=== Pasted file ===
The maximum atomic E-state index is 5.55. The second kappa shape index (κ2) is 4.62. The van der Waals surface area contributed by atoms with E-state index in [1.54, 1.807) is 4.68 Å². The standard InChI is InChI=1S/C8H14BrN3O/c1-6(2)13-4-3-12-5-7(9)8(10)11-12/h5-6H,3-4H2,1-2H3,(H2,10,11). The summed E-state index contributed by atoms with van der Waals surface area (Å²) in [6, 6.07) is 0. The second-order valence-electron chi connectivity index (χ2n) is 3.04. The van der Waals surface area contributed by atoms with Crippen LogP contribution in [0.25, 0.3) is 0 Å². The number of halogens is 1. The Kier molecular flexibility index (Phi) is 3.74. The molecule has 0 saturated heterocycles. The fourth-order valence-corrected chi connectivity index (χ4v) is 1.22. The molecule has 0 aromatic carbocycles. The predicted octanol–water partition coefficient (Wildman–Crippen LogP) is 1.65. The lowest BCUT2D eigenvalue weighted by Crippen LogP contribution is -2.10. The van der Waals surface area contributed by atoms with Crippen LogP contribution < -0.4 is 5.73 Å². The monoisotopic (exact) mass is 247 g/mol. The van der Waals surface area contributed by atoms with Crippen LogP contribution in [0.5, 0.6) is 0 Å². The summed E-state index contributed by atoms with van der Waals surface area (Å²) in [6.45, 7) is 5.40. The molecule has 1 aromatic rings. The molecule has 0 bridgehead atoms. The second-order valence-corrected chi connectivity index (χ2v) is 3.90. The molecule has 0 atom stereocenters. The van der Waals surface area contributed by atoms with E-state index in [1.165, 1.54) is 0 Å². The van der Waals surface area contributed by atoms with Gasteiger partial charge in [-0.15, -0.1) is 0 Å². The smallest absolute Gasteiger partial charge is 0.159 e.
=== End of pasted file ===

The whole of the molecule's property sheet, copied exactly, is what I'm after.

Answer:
The maximum atomic E-state index is 5.55. The second kappa shape index (κ2) is 4.62. The van der Waals surface area contributed by atoms with E-state index in [1.54, 1.807) is 4.68 Å². The standard InChI is InChI=1S/C8H14BrN3O/c1-6(2)13-4-3-12-5-7(9)8(10)11-12/h5-6H,3-4H2,1-2H3,(H2,10,11). The summed E-state index contributed by atoms with van der Waals surface area (Å²) in [6, 6.07) is 0. The second-order valence-electron chi connectivity index (χ2n) is 3.04. The van der Waals surface area contributed by atoms with Crippen LogP contribution in [0.25, 0.3) is 0 Å². The number of halogens is 1. The Kier molecular flexibility index (Phi) is 3.74. The molecule has 0 saturated heterocycles. The fourth-order valence-corrected chi connectivity index (χ4v) is 1.22. The molecule has 0 aromatic carbocycles. The predicted octanol–water partition coefficient (Wildman–Crippen LogP) is 1.65. The lowest BCUT2D eigenvalue weighted by Crippen LogP contribution is -2.10. The van der Waals surface area contributed by atoms with Crippen LogP contribution < -0.4 is 5.73 Å². The monoisotopic (exact) mass is 247 g/mol. The van der Waals surface area contributed by atoms with Crippen LogP contribution in [0.5, 0.6) is 0 Å². The summed E-state index contributed by atoms with van der Waals surface area (Å²) in [6.45, 7) is 5.40. The molecule has 1 aromatic rings. The molecule has 0 bridgehead atoms. The second-order valence-corrected chi connectivity index (χ2v) is 3.90. The molecule has 0 atom stereocenters. The van der Waals surface area contributed by atoms with E-state index in [1.165, 1.54) is 0 Å². The van der Waals surface area contributed by atoms with Gasteiger partial charge in [-0.15, -0.1) is 0 Å². The smallest absolute Gasteiger partial charge is 0.159 e.